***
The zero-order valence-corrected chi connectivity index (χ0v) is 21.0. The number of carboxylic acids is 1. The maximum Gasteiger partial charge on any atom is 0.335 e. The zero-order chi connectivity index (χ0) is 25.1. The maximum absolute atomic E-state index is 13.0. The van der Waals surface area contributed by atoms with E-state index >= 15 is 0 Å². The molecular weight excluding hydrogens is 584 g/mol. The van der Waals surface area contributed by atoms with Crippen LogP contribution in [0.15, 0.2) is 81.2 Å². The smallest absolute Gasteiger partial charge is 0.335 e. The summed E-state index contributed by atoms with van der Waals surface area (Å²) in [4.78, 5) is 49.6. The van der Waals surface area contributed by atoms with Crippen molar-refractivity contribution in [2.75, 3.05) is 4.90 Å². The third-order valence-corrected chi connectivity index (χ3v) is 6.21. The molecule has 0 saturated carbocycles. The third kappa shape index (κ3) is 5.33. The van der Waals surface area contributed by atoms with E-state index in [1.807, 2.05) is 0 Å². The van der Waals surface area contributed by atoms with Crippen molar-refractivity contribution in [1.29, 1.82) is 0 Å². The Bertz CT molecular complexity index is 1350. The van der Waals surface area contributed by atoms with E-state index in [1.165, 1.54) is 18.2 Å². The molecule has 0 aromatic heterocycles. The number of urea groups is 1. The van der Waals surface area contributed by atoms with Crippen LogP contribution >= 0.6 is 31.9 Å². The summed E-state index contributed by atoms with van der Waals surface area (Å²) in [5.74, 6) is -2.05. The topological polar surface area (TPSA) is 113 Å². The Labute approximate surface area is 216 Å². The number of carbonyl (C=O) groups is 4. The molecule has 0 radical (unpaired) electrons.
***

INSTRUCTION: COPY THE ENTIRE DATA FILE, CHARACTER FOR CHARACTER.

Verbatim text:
The zero-order valence-corrected chi connectivity index (χ0v) is 21.0. The number of carboxylic acids is 1. The maximum Gasteiger partial charge on any atom is 0.335 e. The zero-order chi connectivity index (χ0) is 25.1. The maximum absolute atomic E-state index is 13.0. The van der Waals surface area contributed by atoms with E-state index >= 15 is 0 Å². The molecular weight excluding hydrogens is 584 g/mol. The van der Waals surface area contributed by atoms with Crippen LogP contribution in [0.15, 0.2) is 81.2 Å². The smallest absolute Gasteiger partial charge is 0.335 e. The summed E-state index contributed by atoms with van der Waals surface area (Å²) in [4.78, 5) is 49.6. The van der Waals surface area contributed by atoms with Crippen molar-refractivity contribution in [2.75, 3.05) is 4.90 Å². The third-order valence-corrected chi connectivity index (χ3v) is 6.21. The molecule has 0 saturated carbocycles. The third kappa shape index (κ3) is 5.33. The van der Waals surface area contributed by atoms with E-state index in [1.807, 2.05) is 0 Å². The van der Waals surface area contributed by atoms with Crippen molar-refractivity contribution in [1.29, 1.82) is 0 Å². The Bertz CT molecular complexity index is 1350. The van der Waals surface area contributed by atoms with E-state index in [1.165, 1.54) is 18.2 Å². The molecule has 0 aromatic heterocycles. The number of urea groups is 1. The van der Waals surface area contributed by atoms with Crippen LogP contribution >= 0.6 is 31.9 Å². The summed E-state index contributed by atoms with van der Waals surface area (Å²) in [5.74, 6) is -2.05. The topological polar surface area (TPSA) is 113 Å². The Labute approximate surface area is 216 Å². The number of carbonyl (C=O) groups is 4. The molecule has 0 radical (unpaired) electrons.